China - Far Eastern Culture in the Middle Kingdom
The Great Wall of China, the Forbidden City, the Terracotta Army - all these are Chinese landmarks. Distinctive karst mountains, vast terraced fields and unspoiled glaciers meet the modern megacities Shanghai, Hong Kong and Beijing.
Geography - A superlative country
The People's Republic of China is the third biggest and the most densely populated state on earth. Over 1.3 billion people live in the 22 provinces, five autonomous regions and four direct-controlled cities. Furthermore, there are the two special administrative regions Macau and Hong Kong. China considers Taiwan a "separatist province" of the state. Most people live in the metropolis Shanghai, in the capital Beijing and in Guangzhou. The powerful country borders on 14 different neighbouring countries: Mongolia and Russia in the north, North Korea in the east, Vietnam, Laos, Myanmar, India, Bhutan and Nepal in the south as well as Pakistan, Afghanistan, Tajikistan, Kyrgyzstan and Kazakhstan in the west. China's climate is as varied as its landscape and there are 18 different climate zones. Generally, the climate from west to north-east can be classified as continental. The south is dominated by tropical to subtropical climate, while there is alpine climate in the mountainous regions of Tibet.
Nature - Exotic landscapes of all kinds
The extremely vast and diverse nature can also only be described in broad outline. There are three great areas. China's east is characterised by a densely populated flood plain with juicy river deltas. The greatest rivers Yangtze (6,300 km) and Yellow River (5,464 km) constitute a part of the lush water region. China has several magical lakes and waterfalls, for example the gigantic saltwater lake Qinghai, the colourful Kanas Lake and the great crater lake Tianchi. About 36 percent of the country are farmland. Plants like rice are grown on gigantic terraced fields. In the central west you see the plateau with the first mountain ranges. About 9 percent of the country are covered in different types of forests. Besides spruce and cottonwood forests, there are also bamboo forests and several exciting rainforest regions. The west is crossed by the Chinese high mountain ranges. The world's highest peaks are located here such as the Mount Everest (8,848 m) in the Himalayas and the Holy Mountain (7,724 m) in the Kunlun Mountains. All Chinese glaciers taken together cover an area of almost 60,000 km². The greatest one among them is the Tomur Glacier, which is located at a height of about 7,400 metres. Most people are not aware of the fact that almost a fifth of China's area are deserts. One of the largest ones is the Badain Jaran Desert. The great sandy Taklamakan Desert and the singing sand dunes in Gansu are particularly beautiful. China's coast at the Yellow Sea as well as at the East and South China Sea are about 14,500 kilometres long altogether. China is the country with the third most species of plants. Peonies, rhododendrons and over 500 types of bamboo are native to the country. The range of rare animal species is equally exotic and diverse. The popular panda, the South China tiger, cranes, pheasants and the Chinese river dolphin can be watched in many parts of the country.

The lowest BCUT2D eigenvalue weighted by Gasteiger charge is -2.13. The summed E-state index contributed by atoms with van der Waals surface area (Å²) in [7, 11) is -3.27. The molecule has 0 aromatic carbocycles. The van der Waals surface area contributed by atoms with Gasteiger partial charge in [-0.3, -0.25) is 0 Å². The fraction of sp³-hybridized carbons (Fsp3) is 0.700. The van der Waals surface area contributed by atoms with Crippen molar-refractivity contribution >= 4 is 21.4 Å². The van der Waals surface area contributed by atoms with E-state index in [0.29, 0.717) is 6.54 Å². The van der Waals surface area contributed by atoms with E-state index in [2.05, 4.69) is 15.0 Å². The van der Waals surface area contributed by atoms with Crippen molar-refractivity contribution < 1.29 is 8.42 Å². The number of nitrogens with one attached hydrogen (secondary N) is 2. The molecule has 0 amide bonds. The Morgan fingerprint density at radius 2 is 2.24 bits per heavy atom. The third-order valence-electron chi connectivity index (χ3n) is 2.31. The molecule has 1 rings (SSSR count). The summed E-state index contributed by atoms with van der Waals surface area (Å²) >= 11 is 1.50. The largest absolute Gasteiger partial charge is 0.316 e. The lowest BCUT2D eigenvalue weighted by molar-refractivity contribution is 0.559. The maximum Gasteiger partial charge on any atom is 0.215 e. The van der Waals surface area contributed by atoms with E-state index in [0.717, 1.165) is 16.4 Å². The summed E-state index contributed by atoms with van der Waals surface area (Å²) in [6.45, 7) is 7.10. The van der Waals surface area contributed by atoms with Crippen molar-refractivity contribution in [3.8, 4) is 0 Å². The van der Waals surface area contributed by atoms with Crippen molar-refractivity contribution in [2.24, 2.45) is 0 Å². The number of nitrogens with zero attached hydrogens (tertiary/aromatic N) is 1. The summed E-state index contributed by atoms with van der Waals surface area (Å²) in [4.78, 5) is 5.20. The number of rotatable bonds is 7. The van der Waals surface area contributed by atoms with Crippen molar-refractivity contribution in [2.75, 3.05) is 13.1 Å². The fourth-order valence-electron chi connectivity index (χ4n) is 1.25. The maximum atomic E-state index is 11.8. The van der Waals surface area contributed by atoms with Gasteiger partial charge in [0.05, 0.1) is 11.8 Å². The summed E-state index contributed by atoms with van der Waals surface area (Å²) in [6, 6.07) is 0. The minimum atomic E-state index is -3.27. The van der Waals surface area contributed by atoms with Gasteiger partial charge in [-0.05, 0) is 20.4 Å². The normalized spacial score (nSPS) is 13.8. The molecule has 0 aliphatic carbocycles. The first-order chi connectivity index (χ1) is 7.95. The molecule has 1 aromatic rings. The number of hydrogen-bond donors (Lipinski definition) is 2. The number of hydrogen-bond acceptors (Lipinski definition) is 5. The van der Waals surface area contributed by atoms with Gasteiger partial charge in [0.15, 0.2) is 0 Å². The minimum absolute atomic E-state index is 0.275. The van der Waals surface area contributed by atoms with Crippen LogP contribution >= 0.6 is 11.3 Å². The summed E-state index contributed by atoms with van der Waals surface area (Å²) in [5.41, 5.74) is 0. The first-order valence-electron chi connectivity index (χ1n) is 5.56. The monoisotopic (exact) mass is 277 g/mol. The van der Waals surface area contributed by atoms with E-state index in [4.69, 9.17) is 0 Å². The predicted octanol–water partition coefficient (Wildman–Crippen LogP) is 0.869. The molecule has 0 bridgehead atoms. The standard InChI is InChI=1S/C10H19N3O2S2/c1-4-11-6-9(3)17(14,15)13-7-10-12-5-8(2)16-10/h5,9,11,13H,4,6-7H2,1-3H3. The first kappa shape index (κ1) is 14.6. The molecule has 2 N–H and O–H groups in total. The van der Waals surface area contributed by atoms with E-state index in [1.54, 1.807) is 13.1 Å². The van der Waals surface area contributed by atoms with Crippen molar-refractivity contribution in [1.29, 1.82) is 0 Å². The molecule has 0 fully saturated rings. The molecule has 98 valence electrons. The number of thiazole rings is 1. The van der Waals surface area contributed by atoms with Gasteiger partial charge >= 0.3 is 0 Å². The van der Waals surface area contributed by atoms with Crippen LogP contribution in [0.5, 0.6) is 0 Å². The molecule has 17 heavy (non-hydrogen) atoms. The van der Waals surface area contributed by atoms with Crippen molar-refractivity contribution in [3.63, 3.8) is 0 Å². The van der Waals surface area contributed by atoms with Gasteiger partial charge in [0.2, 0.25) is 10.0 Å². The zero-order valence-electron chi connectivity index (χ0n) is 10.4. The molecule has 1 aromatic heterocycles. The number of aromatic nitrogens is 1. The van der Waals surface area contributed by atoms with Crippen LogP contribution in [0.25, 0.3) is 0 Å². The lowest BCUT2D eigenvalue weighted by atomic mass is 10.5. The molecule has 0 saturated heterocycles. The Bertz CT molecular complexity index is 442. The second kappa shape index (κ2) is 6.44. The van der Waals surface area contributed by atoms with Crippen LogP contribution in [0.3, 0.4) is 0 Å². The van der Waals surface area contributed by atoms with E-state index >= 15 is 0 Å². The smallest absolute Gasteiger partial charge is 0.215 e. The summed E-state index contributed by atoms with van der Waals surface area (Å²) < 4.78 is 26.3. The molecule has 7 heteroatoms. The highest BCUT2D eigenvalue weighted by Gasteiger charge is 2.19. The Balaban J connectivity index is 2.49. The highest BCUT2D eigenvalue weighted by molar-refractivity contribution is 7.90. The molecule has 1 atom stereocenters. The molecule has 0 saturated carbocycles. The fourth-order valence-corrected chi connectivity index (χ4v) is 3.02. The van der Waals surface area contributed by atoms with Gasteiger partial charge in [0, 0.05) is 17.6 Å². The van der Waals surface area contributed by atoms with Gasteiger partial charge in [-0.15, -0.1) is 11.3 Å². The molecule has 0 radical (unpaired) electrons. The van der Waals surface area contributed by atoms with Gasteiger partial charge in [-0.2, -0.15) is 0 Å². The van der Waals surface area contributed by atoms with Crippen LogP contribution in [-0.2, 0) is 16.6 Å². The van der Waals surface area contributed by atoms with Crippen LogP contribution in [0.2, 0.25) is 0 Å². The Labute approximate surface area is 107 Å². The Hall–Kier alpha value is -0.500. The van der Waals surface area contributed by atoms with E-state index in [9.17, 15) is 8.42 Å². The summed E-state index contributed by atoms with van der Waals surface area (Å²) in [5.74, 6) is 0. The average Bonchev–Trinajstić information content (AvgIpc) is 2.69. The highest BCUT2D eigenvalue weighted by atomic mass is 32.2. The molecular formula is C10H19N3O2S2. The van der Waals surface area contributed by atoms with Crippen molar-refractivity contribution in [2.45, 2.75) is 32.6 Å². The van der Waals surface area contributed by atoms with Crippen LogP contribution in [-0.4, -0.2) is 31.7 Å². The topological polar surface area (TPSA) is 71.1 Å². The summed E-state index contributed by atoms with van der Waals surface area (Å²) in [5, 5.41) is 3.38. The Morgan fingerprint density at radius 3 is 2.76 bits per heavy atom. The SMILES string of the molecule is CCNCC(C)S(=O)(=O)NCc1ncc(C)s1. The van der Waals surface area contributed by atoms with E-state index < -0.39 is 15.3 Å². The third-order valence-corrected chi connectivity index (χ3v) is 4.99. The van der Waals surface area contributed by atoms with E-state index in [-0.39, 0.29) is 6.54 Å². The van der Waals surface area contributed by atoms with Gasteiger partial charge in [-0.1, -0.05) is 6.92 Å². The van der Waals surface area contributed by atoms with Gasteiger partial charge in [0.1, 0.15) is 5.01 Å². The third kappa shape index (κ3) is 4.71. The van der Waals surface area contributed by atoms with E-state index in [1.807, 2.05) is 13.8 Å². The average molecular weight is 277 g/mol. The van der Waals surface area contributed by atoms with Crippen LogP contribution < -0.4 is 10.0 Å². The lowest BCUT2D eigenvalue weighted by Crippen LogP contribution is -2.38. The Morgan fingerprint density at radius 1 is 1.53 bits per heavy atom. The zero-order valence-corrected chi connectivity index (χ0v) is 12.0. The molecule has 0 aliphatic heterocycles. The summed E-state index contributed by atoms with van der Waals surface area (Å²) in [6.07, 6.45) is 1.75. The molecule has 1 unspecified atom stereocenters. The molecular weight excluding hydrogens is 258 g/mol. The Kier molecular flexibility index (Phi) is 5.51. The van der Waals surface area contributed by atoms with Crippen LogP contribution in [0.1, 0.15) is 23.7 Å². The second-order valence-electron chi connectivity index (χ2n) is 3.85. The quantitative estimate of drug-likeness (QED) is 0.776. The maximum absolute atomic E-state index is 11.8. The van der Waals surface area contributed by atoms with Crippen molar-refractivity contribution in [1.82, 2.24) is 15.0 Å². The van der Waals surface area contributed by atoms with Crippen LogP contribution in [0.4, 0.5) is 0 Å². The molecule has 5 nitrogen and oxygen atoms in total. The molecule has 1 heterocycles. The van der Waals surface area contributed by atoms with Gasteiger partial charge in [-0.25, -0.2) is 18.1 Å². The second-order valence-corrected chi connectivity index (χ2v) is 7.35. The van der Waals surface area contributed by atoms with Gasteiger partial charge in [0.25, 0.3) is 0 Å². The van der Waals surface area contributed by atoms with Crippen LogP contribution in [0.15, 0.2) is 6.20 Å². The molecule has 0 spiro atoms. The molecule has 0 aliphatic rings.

Natural sights - China's karst mountains
More than a dozen of the Chinese natural regions have been declared World Natural Heritage by the UNESCO. Every single one of them has its own special appeal. The Huangshan in the Anhui province, the breathtaking mountainous landscape in the Lushan National Park in Jiangxi and the vast Longshen Rice Terrace are only a few of the most beautiful sights. The karst formations along Li River in the Guangxi province look like a painting. Another Chinese landmark is the Three Gorges Dam in Sichuan at the Yangtze River. Outstanding landscape areas are the Yuyuan Garden in Shanghai with the architecture of the Ming Dynasty and the Classical Gardens of Suzhou. The latter are especially worth a visit in spring and in the colourful autumn months.
Culture - The ups and downs in the land of smiles